Being arrested for and charged with driving under the influence can be a frightening experience, especially for those who are not apprised of their legal rights by an attorney. To ensure that your own rights and interests are protected, it is important to contact a Valparaiso DUI attorney who can assist you.
Although many people are not aware of it, Indiana’s implied consent laws automatically require all drivers in the state who are arrested for driving under the influence of drugs or alcohol to submit to a blood or breath test upon arrest. In fact, those who refuse to submit to testing face an automatic one-year license suspension, regardless of their guilt. This penalty can be increased to two years if a person has a prior DUI conviction on his or her record.
In Indiana, there are actually a few different ways that a person can be convicted of driving under the influence. The first, and most common involves proving that a driver’s blood alcohol content (BAC) was above the legal limit of .08%. This is known as a per se offense and requires proof of intoxication through blood or breath test results. However, a person can also be charged with a DUI for:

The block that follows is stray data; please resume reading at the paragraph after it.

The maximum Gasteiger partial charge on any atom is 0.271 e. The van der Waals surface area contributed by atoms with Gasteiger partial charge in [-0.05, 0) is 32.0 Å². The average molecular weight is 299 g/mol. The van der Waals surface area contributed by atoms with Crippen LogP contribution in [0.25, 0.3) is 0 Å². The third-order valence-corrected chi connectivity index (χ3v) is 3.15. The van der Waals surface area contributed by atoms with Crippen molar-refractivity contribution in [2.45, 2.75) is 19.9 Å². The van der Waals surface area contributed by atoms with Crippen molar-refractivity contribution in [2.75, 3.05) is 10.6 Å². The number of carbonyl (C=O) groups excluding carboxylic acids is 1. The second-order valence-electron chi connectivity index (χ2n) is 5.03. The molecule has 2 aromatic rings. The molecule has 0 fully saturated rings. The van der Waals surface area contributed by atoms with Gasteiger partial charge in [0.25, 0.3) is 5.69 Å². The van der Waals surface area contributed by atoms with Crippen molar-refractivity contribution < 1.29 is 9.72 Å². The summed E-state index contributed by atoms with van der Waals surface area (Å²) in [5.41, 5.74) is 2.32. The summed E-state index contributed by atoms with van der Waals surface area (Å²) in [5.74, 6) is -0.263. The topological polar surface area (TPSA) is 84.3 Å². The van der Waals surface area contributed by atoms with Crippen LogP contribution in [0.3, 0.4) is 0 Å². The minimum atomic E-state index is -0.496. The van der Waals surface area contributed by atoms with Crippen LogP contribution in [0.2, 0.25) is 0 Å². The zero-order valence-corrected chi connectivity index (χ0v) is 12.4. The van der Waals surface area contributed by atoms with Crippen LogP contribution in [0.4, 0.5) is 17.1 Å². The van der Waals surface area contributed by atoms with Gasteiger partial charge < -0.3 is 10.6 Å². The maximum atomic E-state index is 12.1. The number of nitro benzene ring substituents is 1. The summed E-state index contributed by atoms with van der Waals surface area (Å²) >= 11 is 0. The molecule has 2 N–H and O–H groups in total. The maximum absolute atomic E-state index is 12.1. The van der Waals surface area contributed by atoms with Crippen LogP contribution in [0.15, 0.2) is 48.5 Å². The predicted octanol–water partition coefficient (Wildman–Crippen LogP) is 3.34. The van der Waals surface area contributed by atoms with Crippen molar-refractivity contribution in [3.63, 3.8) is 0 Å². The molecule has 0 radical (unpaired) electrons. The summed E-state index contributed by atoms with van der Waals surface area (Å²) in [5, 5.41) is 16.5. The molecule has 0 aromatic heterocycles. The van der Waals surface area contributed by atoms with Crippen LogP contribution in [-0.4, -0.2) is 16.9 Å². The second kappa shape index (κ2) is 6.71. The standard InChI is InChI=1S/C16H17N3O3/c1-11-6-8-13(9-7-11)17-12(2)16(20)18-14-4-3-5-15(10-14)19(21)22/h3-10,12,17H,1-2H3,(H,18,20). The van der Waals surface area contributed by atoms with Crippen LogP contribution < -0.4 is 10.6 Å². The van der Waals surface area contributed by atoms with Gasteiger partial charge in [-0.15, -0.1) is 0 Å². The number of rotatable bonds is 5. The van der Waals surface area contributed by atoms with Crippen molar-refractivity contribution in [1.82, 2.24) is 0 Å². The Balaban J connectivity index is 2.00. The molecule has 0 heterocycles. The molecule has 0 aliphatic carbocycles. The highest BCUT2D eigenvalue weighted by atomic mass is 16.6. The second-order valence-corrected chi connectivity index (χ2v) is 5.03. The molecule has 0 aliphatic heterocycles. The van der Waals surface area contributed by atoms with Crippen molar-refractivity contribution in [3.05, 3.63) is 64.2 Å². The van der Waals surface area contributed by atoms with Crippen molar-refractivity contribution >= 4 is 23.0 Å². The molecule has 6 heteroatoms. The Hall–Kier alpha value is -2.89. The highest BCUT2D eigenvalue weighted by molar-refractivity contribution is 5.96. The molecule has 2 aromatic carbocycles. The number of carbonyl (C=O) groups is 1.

In Indiana, a person is intoxicated if he or she is under the influence of:
In order to convict someone of driving under the influence, prosecutors must also be able to prove that the person’s thoughts and actions were impaired to such a degree that he or she had lost the normal control of his or her faculties. In addition to evidence of a blood or breathalyzer test, this usually requires testimony from eyewitnesses, such as the arresting officer or bystanders, or footage from a video recording.
Whether a person is charged under the per se DUI law or another statute, he or she faces serious penalties if convicted, including:
These penalties only become more serious after subsequent convictions, so it is critical for those who have been accused of driving while under the influence to retain an experienced attorney who can begin working on their defense immediately.
Those who have been accused of driving while under the influence of drugs or alcohol can avoid conviction if they can prove that their test was administered improperly, they were illegally arrested or detained by police, or that their constitutional rights were otherwise violated.
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